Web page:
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The Public Health Effects of Food Deserts: Workshop Summary FIGURE 4-2 Effect of types of fat on coronary heart disease. SOURCE: Hu et al., 1997. Cancer Research Fund concluded that some non-starchy fruits and vegetables may protect against specific cancers. Dairy Products Hu characterized dairy as a “much more complicated story,” with potential benefits and potential problems. Although they are a good source of many important nutrients, dairy products have also been associated with higher body weights among children and may increase risks of some hormone-related cancers. He distinguished between fat-free and whole milk. Replacing high-fat dairy with low-fat was associated with lower risk of CHD and Type 2 diabetes. Soft Drinks Hu concurred with Mattes about the problems of soft drinks. In addition to weight gain, the Nurses Health Study and other research has shown an association between soft drink consumption and the risk of diabetes and CHD. Limited evidence from that study and several others showed an association with pancreatic cancer, although those findings were not unanimous.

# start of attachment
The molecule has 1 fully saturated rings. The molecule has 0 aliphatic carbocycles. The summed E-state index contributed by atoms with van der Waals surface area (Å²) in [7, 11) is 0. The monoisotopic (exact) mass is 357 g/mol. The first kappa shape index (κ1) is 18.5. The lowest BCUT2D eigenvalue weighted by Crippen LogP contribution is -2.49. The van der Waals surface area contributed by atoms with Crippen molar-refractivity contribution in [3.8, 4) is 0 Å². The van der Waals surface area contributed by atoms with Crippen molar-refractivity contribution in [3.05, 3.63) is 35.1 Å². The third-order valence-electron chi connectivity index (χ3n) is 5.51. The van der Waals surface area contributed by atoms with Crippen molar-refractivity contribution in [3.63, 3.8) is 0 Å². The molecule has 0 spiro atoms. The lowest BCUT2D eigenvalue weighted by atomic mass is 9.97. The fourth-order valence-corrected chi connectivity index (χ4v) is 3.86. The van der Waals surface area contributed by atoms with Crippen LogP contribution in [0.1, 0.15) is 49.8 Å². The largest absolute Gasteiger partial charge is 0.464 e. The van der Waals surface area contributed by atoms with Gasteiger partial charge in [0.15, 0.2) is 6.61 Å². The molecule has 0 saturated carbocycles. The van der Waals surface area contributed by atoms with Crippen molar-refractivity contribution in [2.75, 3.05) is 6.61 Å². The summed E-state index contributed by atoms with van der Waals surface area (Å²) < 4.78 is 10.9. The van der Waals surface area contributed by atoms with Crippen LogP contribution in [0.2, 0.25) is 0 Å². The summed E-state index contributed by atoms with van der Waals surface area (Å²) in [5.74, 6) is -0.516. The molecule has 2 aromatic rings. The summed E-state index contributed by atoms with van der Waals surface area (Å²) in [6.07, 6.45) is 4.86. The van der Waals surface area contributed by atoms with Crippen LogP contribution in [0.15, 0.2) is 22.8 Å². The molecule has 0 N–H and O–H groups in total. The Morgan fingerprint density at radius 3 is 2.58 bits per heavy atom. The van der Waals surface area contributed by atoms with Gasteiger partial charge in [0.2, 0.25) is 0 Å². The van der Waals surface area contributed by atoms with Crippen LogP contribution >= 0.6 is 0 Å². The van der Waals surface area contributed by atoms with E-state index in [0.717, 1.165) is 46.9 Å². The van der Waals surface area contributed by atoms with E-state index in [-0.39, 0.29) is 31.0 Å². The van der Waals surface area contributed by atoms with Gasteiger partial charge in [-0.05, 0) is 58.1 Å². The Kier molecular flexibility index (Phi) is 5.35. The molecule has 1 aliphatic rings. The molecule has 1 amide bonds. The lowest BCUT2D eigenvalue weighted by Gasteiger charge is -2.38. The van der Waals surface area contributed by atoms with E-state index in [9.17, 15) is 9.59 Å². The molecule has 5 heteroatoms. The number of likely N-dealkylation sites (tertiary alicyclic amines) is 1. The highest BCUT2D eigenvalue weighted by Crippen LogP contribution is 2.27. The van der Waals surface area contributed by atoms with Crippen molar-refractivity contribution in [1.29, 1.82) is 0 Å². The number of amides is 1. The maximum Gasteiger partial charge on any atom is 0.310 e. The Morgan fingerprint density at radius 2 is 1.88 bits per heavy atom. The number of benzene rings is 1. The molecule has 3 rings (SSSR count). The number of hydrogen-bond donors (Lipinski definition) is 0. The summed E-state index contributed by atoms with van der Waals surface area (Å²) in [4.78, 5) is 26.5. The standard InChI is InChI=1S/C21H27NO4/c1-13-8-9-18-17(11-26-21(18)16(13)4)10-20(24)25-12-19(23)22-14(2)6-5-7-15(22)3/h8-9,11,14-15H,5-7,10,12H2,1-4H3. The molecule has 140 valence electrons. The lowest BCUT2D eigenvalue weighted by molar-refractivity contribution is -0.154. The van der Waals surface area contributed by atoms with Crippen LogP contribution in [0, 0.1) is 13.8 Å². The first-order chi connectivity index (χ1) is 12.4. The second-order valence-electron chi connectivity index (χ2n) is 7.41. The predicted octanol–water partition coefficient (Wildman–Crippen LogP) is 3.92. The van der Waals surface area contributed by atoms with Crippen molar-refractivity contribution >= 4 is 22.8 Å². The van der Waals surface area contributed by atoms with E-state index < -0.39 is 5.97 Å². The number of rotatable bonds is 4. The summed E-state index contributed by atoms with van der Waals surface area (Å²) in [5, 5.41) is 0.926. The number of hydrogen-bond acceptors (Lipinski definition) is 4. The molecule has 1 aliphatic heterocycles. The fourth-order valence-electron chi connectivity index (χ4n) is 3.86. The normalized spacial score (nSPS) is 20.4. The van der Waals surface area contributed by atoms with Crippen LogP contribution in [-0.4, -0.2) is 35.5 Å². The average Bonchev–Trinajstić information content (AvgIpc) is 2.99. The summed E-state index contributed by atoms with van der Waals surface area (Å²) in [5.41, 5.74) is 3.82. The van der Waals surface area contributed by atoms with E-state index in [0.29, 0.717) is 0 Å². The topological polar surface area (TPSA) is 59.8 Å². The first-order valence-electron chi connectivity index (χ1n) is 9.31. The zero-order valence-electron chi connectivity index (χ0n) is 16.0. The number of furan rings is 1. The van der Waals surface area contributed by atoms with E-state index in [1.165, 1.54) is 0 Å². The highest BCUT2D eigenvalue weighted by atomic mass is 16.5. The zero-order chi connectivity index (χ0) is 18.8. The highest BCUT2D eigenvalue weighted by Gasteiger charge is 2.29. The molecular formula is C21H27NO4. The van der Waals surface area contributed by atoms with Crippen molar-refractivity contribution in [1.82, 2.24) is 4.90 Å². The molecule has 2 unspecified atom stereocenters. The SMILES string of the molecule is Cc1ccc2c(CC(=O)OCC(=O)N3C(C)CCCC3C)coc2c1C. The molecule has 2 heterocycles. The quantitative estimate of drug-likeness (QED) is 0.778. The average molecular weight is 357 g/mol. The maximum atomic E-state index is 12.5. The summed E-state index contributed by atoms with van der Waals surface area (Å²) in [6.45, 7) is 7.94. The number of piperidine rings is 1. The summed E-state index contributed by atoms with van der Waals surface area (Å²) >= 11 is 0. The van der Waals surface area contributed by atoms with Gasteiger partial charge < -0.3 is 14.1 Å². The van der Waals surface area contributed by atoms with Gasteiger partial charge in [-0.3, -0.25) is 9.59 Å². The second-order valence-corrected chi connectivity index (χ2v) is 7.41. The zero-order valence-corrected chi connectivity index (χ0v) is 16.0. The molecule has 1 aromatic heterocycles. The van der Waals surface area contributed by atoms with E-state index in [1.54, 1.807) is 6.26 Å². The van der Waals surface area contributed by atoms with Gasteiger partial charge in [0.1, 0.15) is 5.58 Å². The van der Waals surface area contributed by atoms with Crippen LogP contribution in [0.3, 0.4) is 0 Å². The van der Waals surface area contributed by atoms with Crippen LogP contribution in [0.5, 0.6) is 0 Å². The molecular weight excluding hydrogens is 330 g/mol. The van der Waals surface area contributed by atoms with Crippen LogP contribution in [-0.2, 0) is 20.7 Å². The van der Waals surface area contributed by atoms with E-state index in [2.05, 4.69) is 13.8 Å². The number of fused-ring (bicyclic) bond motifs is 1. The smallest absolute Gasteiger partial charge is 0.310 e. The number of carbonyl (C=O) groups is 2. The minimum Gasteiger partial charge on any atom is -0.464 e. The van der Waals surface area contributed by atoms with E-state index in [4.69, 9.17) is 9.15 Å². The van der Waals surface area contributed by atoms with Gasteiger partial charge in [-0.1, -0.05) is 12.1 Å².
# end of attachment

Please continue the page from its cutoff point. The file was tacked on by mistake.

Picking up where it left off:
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The Public Health Effects of Food Deserts: Workshop Summary The Bottom Line Hu said the evidence is “pretty solid” that plant-based foods—including whole grains, fruits and vegetables, nuts, legumes, and healthy vegetable oils—are beneficial for cardiovascular disease (CVD) prevention. These foods are basically an indication of a high-quality diet. Diets high in saturated fat, trans fat, or refined sugars, including some starchy food, are detrimental for both diabetes and CVD. Sugar-sweetened beverages increase the risk of obesity, diabetes, and perhaps CVD. The findings are less specific about the link between diet and cancer. The recommendation of the World Cancer Research Fund focuses on body weight and physical activity because these are more important than individual foods and nutrients in terms of cancer prevention. DISCUSSION: HEALTH CONSEQUENCES Wendy Johnson-Askew, of the National Institute of Diabetes and Digestive and Kidney Diseases at the National Institutes of Health (NIH), moderated the discussion on health consequences of healthy foods and, particularly among the less healthy options, sweetened beverages. Understanding the science can help guide the policy-making process, by either encouraging or discouraging the intake of specific foods. Small Changes Johnson-Askew launched the session by suggesting to Mattes that even the slightly reduced intake caused by eating more fiber, as reported in the Nurses Health Study, may have some significance in the long term. Mattes replied that small imbalances do add up over time, but not to as great an extent as reported in the popular media. Because the initial weight gain also increases the energy needed to sustain that weight, the original small positive energy balance does not continue to increase weight gain. Along these lines, a participant noted that since the interest in weight stems from an interest in people’s health, maybe separating the two does not move the conversation further. Any action, said Mattes, has positives and negatives. So a particular dietary intervention may cause weight gain at the same time that it reduces the risk for certain chronic diseases. The role of scientists is to provide policy makers with this information so that they can make evidence-based decisions.